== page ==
ByLinky Johnson 2019-05-25 875
Today when an Android application wants to write information about the storage space, there are several choices available to it. In order to make a decision, the question any Android developer has to ask is about the confidentiality of the data: is this information public (and therefore shareable) or should it remain confined to the application?
For simplicity, each application has its own directory in which it can store any type of data privately and securely. She is the only one who can access it, whether in reading or writing. For all operations on this directory, no permission is requested from the user.
This place is therefore ideal for storing preferences and other user data. In addition, this directory has the advantage that if the application comes to be uninstalled, all files will be destroyed with it.
On the other hand, there is a vast public folder in which you find your photos, music, downloads ... It is also this space that is displayed when you connect a phone to a computer. This directory is therefore particularly useful for information that applications are made to share (eg take a photo with a camera application and use it later with another).
Several restrictions are to know:
● It is strongly discouraged to store sensitive or personal information;
● When uninstalling an application, the data is retained;
● Access to this space requires the validation of a permission by the user for reading and / or writing.
Although these two spaces are partitioned, there are some exceptions:
● A file stored on the personal space can be shared under certain conditions with another application (eg take a photo with the Camera application and then send it on Facebook without appearing on the public folder)
● Applications from the same developer can share access to their home directory
● This system has changed little since the first version of Android, thanks to a sandboxing system (sandbox) particularly effective.
However, it relies on the good judgment of the developers as to the qualification of the type of data.
Scoped Storage: the public space much more limited
If we were to summarize the next version of Android, the notion of privacy would be the most appropriate definition. The access to the files will not derogate there and will be more strict as for the public storage space only. While today applications can freely explore the inside of the folder, regardless of the content, Android Q will allow more than a limited view.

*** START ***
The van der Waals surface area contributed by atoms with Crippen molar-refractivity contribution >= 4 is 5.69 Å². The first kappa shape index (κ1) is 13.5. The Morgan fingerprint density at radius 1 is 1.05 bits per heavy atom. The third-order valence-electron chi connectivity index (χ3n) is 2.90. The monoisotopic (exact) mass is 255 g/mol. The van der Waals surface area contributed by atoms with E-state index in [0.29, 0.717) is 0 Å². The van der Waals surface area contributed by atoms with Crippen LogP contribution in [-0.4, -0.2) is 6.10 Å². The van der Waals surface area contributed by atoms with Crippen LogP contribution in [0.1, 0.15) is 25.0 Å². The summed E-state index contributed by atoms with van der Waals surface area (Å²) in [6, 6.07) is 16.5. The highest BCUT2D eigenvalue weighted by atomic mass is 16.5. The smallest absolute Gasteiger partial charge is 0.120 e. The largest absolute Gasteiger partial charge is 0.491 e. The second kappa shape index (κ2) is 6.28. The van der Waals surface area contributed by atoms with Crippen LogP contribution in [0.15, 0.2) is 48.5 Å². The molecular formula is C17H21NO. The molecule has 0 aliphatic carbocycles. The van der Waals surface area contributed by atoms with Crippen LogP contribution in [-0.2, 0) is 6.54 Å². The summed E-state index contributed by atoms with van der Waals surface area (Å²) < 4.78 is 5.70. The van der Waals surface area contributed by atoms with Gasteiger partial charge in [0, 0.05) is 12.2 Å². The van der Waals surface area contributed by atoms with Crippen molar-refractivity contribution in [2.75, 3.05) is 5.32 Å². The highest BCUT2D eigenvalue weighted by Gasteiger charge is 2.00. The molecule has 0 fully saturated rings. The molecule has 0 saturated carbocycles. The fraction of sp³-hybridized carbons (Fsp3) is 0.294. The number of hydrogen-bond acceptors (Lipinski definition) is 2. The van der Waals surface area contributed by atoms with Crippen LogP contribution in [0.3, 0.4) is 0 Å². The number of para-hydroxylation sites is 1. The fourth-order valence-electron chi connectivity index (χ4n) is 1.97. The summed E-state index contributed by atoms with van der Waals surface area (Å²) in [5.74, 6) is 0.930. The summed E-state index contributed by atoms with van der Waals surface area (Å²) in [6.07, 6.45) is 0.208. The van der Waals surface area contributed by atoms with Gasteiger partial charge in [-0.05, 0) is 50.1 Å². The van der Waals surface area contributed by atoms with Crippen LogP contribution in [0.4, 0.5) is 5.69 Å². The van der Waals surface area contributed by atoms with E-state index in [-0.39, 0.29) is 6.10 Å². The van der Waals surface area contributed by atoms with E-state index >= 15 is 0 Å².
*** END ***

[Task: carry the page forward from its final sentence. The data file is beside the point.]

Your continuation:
Note, however, that access to files through your computer will remain unchanged. Scoped Storage is only a restriction set up for applications.
On the one hand, it will no longer be possible to access a file directly (example: /sdcard/Music/SalutCestCool.mp3). On the other hand, only files of type photos, videos or music that have been recorded in a large database called the MediaStore will be accessible without user intervention.
Until now, the applications could freely consult the EXIF data of the photos, which notably contain the geolocation of the snapshot. On Android Q, it will only be possible to obtain this information once the user has validated the permission.
For other types of files, such as downloads (ex: /sdcard/Downloads/MonSuperDoc.pdf), applications will have to let the user choose the item using the Android file manager. They will not be able anymore as today to do it automatically in the background. The use of the file manager will multiply.
On Android Q, applications will have less access to all of your public files. Depending on the type, the opening mechanism will be different, but in return will give greater visibility to the manipulated data. On the other hand, all this system will weigh down the navigation, since what was transparent yesterday will be the responsibility of the user tomorrow.
With this limited view on public files, one can then wonder if file manager applications will always make sense on Android Q.
After observing an outcry of developers, Google has made the necessary to provide an alternative and allow applications to access as today to a directory and its files. For this, it will be necessary for the user to authorize access to the said directory ("Allow access to" button on the screenshot above).
Rest assured, a bing-bang will not take place when your phone will switch this summer on Android Q. Indeed, this new system will not come into effect in the following cases:
If an application uses the Android Q APIs, but indicates that it is incompatible with Scoped Storage.
This solution is however only temporary, because Google has announced that from Android R, the entire ecosystem will have to comply with this mechanism.
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